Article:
As these two operations get started, we can continue to enjoy making contacts with 4B4B and XR0YD.

Lastly, I am thrilled that the 3Y0Z Bouvet team has announced that they will make another attempt to activate Bouvet.

What a great time to be a DXer!

What do you think?


Paul N6PSE

FT8 is really fun!

Posted: February 28, 2018 in Uncategorized


WSJT-X running FT8 with the waterfall on top and the contact area below.

FT8 is the latest digital mode taking amateur radio by storm. The WSJT-X free software enables amateurs to work JT4, JT9, JT65, QRS64, ISCAT, MSK144 and WSPR in addition to FT8.
FT8 is by far the most popular and fun to use mode of the WSJT-X Software set. FT8 is a low power, extremely efficient mode. Instead of using “brute force” to make a contact such as the case with RTTY, FT8 is a mode where understanding and finesse achieve the best results. FT8 is relatively new and is constantly being improved with new releases coming almost monthly.


The main benefit to FT8 is that with a small low power station, you can work stations all around the globe with little difficulty. In fact, in a period of just two days, I was able to work over 100 entities just on FT8.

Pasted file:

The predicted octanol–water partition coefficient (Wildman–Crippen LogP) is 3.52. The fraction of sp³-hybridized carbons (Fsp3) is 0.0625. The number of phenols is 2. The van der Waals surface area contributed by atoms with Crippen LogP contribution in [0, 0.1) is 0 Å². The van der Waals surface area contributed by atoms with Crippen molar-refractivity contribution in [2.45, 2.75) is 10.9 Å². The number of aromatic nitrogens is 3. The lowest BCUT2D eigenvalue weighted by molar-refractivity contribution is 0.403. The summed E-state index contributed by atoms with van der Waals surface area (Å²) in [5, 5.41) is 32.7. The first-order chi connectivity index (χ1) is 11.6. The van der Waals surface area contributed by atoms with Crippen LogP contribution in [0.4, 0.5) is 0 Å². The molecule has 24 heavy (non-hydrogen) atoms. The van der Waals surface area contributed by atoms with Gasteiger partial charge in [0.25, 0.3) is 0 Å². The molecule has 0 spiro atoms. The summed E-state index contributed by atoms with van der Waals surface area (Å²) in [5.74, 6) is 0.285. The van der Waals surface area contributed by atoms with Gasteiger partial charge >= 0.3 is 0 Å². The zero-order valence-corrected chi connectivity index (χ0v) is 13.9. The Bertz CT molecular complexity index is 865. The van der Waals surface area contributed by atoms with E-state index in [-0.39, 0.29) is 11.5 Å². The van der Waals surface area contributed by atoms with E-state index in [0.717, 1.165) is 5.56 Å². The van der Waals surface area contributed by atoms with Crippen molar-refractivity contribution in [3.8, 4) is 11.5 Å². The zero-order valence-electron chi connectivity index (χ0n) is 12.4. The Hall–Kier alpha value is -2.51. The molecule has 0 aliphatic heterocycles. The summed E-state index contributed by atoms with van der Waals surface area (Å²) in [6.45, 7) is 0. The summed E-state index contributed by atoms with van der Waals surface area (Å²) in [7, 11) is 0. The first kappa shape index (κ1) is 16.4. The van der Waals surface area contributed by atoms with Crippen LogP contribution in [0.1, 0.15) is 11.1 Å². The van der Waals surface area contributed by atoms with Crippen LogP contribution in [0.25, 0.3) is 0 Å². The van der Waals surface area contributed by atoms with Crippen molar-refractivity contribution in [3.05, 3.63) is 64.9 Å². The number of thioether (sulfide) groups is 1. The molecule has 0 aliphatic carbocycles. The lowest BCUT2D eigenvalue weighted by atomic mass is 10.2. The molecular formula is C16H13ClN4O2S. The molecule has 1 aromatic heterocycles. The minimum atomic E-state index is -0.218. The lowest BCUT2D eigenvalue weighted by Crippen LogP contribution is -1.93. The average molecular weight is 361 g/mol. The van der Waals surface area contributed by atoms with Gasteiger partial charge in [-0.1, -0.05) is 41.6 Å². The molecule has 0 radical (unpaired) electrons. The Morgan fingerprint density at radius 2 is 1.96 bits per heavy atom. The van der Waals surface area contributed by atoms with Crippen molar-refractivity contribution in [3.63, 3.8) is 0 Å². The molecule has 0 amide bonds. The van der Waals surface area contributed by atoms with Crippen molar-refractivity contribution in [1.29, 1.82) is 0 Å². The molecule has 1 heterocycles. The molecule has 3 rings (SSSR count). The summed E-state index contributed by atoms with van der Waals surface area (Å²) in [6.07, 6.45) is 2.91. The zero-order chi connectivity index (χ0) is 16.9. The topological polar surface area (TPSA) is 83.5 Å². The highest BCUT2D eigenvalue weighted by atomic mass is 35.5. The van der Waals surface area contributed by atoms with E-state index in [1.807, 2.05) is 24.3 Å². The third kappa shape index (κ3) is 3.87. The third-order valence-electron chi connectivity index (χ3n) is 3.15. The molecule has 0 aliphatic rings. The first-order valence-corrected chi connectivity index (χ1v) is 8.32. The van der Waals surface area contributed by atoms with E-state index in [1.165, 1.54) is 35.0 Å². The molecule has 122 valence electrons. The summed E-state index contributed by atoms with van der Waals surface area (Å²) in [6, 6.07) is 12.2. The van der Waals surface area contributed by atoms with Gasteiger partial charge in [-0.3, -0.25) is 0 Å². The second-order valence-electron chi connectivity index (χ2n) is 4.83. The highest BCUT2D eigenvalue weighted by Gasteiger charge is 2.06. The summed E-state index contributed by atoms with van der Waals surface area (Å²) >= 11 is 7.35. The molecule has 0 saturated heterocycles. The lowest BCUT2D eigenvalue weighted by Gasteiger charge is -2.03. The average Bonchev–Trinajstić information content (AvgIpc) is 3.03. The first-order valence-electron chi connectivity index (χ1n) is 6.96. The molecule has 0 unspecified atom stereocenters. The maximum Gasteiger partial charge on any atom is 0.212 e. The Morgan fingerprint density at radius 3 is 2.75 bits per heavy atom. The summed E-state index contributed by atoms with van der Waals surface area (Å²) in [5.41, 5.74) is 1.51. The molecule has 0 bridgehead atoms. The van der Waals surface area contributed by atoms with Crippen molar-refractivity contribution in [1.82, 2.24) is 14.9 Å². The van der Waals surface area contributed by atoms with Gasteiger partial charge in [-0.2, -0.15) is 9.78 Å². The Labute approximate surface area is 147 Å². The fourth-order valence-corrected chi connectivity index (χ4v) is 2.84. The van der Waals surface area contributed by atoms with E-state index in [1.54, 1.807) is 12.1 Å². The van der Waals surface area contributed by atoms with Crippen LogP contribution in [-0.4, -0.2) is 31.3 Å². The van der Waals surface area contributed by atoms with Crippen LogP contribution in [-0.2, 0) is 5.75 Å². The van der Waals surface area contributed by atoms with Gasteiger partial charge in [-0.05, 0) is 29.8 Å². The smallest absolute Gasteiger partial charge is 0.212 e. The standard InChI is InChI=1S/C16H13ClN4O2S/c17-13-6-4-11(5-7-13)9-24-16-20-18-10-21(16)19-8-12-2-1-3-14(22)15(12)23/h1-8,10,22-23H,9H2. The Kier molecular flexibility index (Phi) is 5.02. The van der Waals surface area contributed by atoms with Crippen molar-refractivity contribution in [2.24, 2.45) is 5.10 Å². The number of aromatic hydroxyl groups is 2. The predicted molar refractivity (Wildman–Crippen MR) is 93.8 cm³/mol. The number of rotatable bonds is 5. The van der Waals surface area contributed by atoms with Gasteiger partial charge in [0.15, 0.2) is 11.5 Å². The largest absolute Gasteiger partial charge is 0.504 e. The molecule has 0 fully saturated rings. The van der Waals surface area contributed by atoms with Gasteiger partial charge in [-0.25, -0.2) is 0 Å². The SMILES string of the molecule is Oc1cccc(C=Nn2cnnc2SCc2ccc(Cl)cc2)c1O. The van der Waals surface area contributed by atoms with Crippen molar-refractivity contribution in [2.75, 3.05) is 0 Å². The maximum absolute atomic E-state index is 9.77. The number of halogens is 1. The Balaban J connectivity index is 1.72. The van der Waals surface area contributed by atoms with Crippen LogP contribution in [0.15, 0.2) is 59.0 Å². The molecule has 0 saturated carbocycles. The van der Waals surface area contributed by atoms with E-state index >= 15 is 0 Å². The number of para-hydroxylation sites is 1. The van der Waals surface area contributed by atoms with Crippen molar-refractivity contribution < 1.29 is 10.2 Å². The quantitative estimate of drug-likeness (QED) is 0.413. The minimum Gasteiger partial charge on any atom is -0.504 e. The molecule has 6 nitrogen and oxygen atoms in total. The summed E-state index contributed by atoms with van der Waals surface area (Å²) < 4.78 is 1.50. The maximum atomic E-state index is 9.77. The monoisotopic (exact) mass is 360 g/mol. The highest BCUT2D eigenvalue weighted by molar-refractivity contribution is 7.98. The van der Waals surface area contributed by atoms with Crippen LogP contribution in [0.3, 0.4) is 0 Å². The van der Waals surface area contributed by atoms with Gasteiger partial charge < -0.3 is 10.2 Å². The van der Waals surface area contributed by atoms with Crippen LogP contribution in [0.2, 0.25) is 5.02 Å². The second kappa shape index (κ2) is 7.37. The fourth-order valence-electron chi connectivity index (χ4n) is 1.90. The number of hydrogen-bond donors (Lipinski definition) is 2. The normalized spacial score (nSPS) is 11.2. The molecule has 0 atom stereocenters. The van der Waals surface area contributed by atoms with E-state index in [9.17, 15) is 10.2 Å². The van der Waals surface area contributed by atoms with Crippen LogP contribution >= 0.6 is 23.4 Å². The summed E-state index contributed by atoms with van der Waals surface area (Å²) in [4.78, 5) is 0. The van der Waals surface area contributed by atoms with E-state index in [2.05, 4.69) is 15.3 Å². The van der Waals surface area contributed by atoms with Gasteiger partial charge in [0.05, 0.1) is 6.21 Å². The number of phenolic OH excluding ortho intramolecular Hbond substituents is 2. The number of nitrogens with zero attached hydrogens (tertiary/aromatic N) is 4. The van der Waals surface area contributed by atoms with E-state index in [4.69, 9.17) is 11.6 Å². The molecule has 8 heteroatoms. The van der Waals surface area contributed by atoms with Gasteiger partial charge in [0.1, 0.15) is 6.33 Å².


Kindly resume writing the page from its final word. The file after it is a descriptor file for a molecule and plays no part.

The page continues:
I find FT8 fun and relaxing to use. Once you understand the layout of the software, you can merely click on a station calling CQ. Your software will continue to call that station until a connection is made. Then there is an automatic exchange of signal reports, an acknowledgement and 73.

Its kind of fun to answer a CQ and then go fill the coffee cup only to return minutes later and see that you made a contact with the station. Some internet naysayers feel that FT8 is going to harm the hobby and possibly reduce the use of CW. I think FT8 is just one more tool or feature to use and have fun with amateur radio.

You can learn more about FT8 and download the free WSJT-X software here:


This is your confirmation pop-up when a contact is made. 

Enjoy FT8, its here to stay!


What do you think?


Paul N6PSE

More Humanitarian Hams…

Posted: February 24, 2018 in Uncategorized


I’ve written in the past about Humanitarian Hams such as Zorro-JH1AJT and Tony-EA5RM. I have been following the recent travels and activities of Ken Opskar-LA7GIA. Ken has been incorporating a humanitarian aspect into each of his recent DXpeditions, including his most recent operation from Puntland, Somalia as 6O6O. He and Adrian-KO8SCA made nearly 17,000 contacts during a period of very poor propagation.

What is most impressive is that they have raised nearly $11,000 and will be donating it to Doctors without Borders working in Somalia. This is a very noble cause and I am really impressed with what they are doing.

What do you think?


Paul N6PSE